On the other hand…
For the most part, many working authors I know or know of basically do something resembling this: They get (and develop in their minds) an idea they find really compelling. They make some notes. Or not. They open a word-processing document. They write the book, referring to the ideas in their head and/or the notes they created before starting… or they might write the first few chapters and then pause/plan/plot/ponder and make a few notes about the next phase of the story once they know their character and setting and setup a little better.
As they write, they typically have one primary doc containing the manuscript in progress. When they reach the end of a chapter they insert a page break, hit return half-a-dozen times, enter “Chapter 14” or whatever then drop down a couple of lines and keep writing. All one doc. (In TNR 12pt. double-spaced with 1” margins, because duh.) Maybe with a second doc containing notes, although I know a couple of writers who just put their “aha!” ideas at the end of the primary doc and keep pushing them along as they write and either use them or delete them by the end of the book.
If at any point during the initial drafting they happen to go back and re-read some previous pages or chapters and they find something clunky, they often just make a quick edit on the spot without saving the earlier version as a separate rev or anything. (The first time I mentioned that I did this—while I was presenting to a writer’s group—I remember a woman up front literally putting her hands to her face in the ‘home alone!’ gesture. In my defense, the saying is “Kill your darlings,” not “Have a giant memorial service for each one,” right?)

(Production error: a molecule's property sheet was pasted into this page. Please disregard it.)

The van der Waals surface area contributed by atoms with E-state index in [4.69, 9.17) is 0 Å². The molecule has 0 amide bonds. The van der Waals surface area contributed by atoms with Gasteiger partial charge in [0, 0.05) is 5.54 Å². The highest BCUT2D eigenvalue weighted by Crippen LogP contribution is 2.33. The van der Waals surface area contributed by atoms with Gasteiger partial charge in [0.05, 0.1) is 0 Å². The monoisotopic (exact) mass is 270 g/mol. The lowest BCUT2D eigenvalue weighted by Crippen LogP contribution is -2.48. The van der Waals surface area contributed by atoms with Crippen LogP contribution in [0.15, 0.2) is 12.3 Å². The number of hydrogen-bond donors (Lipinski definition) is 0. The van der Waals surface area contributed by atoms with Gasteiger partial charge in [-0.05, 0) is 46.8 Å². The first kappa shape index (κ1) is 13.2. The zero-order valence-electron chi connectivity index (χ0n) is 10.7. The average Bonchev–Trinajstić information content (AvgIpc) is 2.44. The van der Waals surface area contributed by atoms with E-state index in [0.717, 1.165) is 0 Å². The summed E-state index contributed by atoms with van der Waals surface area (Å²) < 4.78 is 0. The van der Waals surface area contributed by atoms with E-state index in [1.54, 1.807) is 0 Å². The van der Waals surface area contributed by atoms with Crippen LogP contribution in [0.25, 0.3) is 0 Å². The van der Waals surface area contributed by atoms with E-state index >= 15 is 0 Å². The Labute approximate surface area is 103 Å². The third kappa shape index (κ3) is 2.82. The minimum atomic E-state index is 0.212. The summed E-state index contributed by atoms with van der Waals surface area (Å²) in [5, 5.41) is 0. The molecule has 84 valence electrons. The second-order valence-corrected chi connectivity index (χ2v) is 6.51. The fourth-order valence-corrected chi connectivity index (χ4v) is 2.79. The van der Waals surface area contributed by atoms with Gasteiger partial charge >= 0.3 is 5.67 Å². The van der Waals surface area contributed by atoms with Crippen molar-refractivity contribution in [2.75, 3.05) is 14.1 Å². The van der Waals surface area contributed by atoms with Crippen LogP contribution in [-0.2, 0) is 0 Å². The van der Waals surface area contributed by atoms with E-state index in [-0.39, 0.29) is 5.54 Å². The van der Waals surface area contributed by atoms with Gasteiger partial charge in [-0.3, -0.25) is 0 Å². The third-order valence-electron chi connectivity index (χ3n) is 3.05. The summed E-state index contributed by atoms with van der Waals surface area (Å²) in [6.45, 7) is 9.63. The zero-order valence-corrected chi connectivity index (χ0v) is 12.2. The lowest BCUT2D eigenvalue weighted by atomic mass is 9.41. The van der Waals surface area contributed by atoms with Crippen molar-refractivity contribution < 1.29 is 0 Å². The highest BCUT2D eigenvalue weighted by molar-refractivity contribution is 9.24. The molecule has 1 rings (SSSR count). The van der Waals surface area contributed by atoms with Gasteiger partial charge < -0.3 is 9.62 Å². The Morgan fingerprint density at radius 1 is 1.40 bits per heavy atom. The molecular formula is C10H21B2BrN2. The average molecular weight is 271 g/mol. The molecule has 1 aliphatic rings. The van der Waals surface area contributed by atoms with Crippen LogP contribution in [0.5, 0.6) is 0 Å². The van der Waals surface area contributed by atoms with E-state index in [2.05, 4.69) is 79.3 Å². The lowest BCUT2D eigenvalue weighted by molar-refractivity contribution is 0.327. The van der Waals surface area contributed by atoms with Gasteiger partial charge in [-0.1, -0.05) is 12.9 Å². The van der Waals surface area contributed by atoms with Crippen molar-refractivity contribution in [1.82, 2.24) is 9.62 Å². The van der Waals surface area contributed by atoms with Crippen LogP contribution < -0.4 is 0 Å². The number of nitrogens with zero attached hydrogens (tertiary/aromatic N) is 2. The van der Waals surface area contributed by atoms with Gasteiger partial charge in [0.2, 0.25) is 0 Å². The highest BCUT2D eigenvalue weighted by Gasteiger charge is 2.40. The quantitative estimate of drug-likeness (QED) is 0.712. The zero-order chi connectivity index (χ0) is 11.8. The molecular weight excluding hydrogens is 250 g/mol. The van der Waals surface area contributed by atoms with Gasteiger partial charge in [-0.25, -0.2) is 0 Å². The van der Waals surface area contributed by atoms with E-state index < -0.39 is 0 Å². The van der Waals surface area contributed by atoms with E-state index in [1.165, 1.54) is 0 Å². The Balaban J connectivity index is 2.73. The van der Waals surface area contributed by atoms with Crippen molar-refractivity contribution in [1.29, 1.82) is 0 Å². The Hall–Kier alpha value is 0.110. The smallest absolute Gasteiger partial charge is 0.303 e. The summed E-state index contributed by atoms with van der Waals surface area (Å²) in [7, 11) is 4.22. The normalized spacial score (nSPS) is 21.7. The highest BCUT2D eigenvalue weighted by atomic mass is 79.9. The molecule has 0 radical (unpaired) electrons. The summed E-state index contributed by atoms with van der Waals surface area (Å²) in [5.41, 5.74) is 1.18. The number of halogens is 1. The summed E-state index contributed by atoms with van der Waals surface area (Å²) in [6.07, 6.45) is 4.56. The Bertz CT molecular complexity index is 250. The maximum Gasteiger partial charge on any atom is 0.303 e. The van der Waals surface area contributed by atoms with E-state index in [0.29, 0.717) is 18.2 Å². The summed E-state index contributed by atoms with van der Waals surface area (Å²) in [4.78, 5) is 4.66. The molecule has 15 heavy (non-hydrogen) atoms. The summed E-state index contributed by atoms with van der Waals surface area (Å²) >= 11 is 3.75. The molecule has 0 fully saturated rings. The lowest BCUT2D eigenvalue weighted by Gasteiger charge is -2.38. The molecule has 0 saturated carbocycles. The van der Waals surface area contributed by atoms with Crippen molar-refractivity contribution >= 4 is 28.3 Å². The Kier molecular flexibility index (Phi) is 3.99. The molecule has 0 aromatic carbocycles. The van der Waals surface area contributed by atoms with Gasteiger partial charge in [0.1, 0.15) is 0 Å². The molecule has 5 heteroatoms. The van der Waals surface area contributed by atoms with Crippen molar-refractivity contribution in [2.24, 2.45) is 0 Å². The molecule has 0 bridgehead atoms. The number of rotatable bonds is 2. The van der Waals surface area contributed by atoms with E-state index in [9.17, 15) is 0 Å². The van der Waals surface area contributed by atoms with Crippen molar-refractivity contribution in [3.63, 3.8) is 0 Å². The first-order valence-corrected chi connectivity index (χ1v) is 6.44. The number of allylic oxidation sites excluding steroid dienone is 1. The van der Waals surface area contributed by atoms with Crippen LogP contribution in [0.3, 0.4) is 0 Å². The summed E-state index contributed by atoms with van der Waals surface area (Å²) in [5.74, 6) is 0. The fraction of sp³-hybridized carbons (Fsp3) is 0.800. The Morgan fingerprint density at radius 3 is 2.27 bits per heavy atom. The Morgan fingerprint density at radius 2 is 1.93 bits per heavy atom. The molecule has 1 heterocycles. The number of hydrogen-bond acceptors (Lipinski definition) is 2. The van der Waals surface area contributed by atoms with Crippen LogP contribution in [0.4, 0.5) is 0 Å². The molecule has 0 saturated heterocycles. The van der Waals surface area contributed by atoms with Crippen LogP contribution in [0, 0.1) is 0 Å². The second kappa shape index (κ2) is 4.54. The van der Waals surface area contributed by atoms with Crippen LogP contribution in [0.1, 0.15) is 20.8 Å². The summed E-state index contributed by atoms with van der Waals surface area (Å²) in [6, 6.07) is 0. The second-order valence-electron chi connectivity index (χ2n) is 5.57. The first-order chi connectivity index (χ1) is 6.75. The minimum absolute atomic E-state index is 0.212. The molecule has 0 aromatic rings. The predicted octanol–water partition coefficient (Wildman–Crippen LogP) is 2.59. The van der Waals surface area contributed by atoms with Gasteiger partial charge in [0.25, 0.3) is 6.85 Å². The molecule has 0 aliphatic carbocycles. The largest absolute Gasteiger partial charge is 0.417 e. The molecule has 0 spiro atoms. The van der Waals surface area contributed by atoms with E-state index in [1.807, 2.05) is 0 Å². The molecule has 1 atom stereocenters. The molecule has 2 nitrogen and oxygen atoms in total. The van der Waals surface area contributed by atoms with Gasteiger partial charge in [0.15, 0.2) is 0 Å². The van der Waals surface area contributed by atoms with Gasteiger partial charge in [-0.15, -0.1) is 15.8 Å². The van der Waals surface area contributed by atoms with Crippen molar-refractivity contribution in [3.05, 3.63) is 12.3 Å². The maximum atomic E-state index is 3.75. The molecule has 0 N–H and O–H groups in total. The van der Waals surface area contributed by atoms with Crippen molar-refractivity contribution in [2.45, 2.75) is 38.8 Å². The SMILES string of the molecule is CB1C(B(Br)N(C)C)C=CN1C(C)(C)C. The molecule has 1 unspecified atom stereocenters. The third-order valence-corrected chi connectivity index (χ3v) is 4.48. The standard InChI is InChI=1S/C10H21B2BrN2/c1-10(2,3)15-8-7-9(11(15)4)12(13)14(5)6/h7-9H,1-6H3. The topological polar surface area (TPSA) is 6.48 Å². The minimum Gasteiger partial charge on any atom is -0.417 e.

The same applies during revisions. Unless it’s a major structural rewrite, many working authors doing line-level revisions will revise directly in the original doc, not worrying about saving each earlier version.
I think a side benefit of doing this—beyond avoiding strangling yourself with multiple saved revisions—is that it teaches you that none of your text is so precious that it can’t be improved. It also teaches you to have confidence in your authorial vision… if there’s clearly a way to rephrase something that’s better/tighter/more compelling, trust your judgement, make the change, and move on.
Then, after multiple rounds of revise/edit/polish—when they feel it’s as good as they can make it on their own—they’ll send it to their agent or editor… with the full knowledge that their agent or editor will have ideas of their own on how to make it even better. Which is all to the good, as I’ve never seen a work that couldn’t be improved via thoughtful feedback followed by further revision.
TL;DR: Many working authors follow something roughly analogous to the following…
*Get idea, develop it.
*Make notes (or not).
*Open a doc.
*Write the book.
*Repeat until happy.
90% of getting published depends on having a really strong manuscript, so put your time there… into (1) developing your craft, then (2) executing it on the page, and then (3) revising until it’s absolutely as good as you can make it.
Stories that will move a reader (including an agent or editor) aren’t ‘assembled,’ like some sort of paint-by-numbers thing. They’re written in such a way that they make an emotional connection with the reader. And almost all of that comes from inside your head, not some formulaic external process.
So I would suggest not overthinking it, and not making it any harder than it needs to be. Writing is hard enough without feeling you have to attach a bunch of additional process-related stuff to it. (Unless you want to, of course. You do you.)
This is where I write about things that are of interest to me and which I think may be of interest to you. I’m assuming most of you are here due to an interest in reading, writing, editing, publishing, etc., so that’s the primary focus.